Guarding and Gardening
“I watch how foolishly man guards his nothing – thereby keeping us out. Truly God is hated here.”
I originally read this quote on my friend Stan’s porch. It was written by a homeless person on a wall in Albuquerque, NM, and the author and Franciscan friar, Richard Rohr, thought it profound and prophetic, and wrote it down to share in one of his daily meditations. Stan keeps it on his porch in a frame as a reminder and a means of meditation on what truly matters and what it is that we do with our lives. In that vein, I have a birthday coming up soon, and so as most people are wont to do, I find myself reflecting on my journey and another year down.
This past year has been one of great change. Career, family, death, life, politics, elections, empires rising and falling, and on and on. Life. It moves on whether we wish it to or not. As I thought about the past year, and the work we’ve been doing in our neighborhood and with our friends and neighbors on the street, I found myself coming back again and again to this quote above, and thinking seriously about the things that I guard and hold on to, and how many times those things really amount to nothing. Possessions, power, prestige, position, perception, politics, etc. So much of what we say, do and guard in this life amounts to shadows and dust, and is instead used to create the illusion of safety and comfort. It becomes all about us, and in our attempt to numb ourselves from the knowledge that life is fragile, we overlook those who remind us of that fact. The friends I have met this past year continue to teach me that everything can change in an instant, and we can find ourselves in places we never imagined. For those who have hit rock bottom, it becomes easier to see the fallacy of both the easy pleasures of this life and the emptiness of a cheap rhetoric about a loving God who will save you from hell if only you clean yourself up and follow the rules of the tribe. These things are meaningless if you’re already in hell, isolated from the tribe, and the very people preaching about this God and his heaven are the same ones putting locks on the doors to keep you out. If God is real and God is perfect love offered freely to all, then truly that God must be hated in a place that is all about image, acquisition, conformity, and self-preservation.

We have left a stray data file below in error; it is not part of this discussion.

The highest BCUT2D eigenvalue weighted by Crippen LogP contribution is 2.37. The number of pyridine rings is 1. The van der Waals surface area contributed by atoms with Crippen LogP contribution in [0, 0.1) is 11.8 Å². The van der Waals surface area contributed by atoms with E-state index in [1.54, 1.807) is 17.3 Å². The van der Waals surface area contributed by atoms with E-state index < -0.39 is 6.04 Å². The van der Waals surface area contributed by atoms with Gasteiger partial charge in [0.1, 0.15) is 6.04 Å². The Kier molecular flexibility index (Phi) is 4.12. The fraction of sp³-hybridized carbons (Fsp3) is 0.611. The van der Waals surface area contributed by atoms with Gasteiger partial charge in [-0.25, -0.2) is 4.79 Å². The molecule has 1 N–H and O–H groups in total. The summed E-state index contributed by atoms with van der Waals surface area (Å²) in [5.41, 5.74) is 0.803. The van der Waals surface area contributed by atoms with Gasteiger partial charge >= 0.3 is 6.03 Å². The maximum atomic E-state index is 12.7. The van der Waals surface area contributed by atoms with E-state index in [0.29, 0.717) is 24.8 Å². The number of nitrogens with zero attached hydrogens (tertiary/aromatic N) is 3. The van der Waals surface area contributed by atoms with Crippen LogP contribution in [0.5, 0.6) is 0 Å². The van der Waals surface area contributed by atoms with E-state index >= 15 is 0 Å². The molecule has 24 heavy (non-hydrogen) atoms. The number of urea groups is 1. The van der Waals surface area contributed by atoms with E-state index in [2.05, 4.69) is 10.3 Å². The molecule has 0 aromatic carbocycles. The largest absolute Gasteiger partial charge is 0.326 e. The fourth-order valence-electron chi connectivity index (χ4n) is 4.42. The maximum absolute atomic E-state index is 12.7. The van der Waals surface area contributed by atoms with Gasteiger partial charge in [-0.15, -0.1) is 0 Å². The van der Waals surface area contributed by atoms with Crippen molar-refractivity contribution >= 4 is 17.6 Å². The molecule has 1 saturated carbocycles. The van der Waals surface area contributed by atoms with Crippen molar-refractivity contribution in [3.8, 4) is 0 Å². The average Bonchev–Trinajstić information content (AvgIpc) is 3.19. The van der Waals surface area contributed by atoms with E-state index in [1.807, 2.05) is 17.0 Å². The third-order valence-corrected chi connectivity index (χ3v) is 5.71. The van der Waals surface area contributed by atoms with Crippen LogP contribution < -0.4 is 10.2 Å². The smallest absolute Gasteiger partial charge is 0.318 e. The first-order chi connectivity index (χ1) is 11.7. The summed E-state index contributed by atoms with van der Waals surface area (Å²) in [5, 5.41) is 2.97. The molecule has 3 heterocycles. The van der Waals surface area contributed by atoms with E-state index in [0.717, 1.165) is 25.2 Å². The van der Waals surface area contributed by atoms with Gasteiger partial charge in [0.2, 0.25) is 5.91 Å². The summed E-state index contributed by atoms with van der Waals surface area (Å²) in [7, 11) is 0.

Ignorance is bliss. However, once one gets “woke” it is difficult to go back to sleep, although it is a great temptation. The past several years have brought about changes that have caused me to see myself and all of life in general in a very different light. I have often felt like someone who had been dreaming for a long time and woke up to find that the very life I’d always longed for had been in front of me the entire time, but I was too busy guarding my illusion to notice. Life is beautiful and life is tragic, sometimes simultaneously, but it is the tragedy that often brings about the beauty, much like the rain and storms bring about the flowers and fruit. Or, as Leonard Cohen of blessed memory says so well, “There is a crack in everything; that’s how the light gets in.”
One of hobbies that keeps me sane in a mad world is gardening. I love playing in the dirt and sowing seeds, watering them, feeding them, and watching them grow. Gardening is simplicity to me, and serves as a reminder for how I wish to live my life, as well as what I believe to be the metaphor for life itself. Plants need good earth, water, air, light and love to grow and multiply. So do human beings. I can choose to continue to guard my nothingness, or I can tend to my garden and work to sow, water, and grow life all around me. In our inner-city urban neighborhood, one of the greatest displays of the irony of guarding things are the dilapidated houses on our blocks, boarded up and falling to pieces, but still sometimes enclosed by a fence. I take my walks and I look at them and think, “How is my life like these houses, and what must I do to raise and restore that which has fallen to pieces?”
So much of what we do in this life, we do out of fear of loss. When it comes to guarding or gardening, I think the lesson is that, in the end, while we may be able to guard something for a time, it will ultimately begin to decay because all things must pass. There are times in life that we cling tightly to what we want more than anything else, in a desperate attempt to keep it to ourselves, but in so doing we risk destroying the very thing that we sought to protect. If, instead, we choose to garden and sow seeds, learn to water and cultivate, watch and wait, fruit begins to come forth in unexpected ways. Life is a daunting thing, and especially with all that is going on in the world around us, it is easy to become overwhelmed and retreat into our walls in order to guard our sanity and feel safe; but if we stay there too long, we begin to die inside. We need light and air. We need one another. This life can and will crack you open…but that’s how the light gets in.
Be courageous and bold – live life to its fullest. Let down your guard and work on the garden instead. If it all gets to be too much, and you are tempted to give up, remember this little quote from the venerable Rabbi Tarfon below, and know that you are not alone. Others are also gardening, weeding, pruning, watering, feeding, and working the field with you. It is not always easy work, but by sowing one seed at a time, you’ll see new life grow up all around you, and finally realize that you’ve been standing in Paradise all along…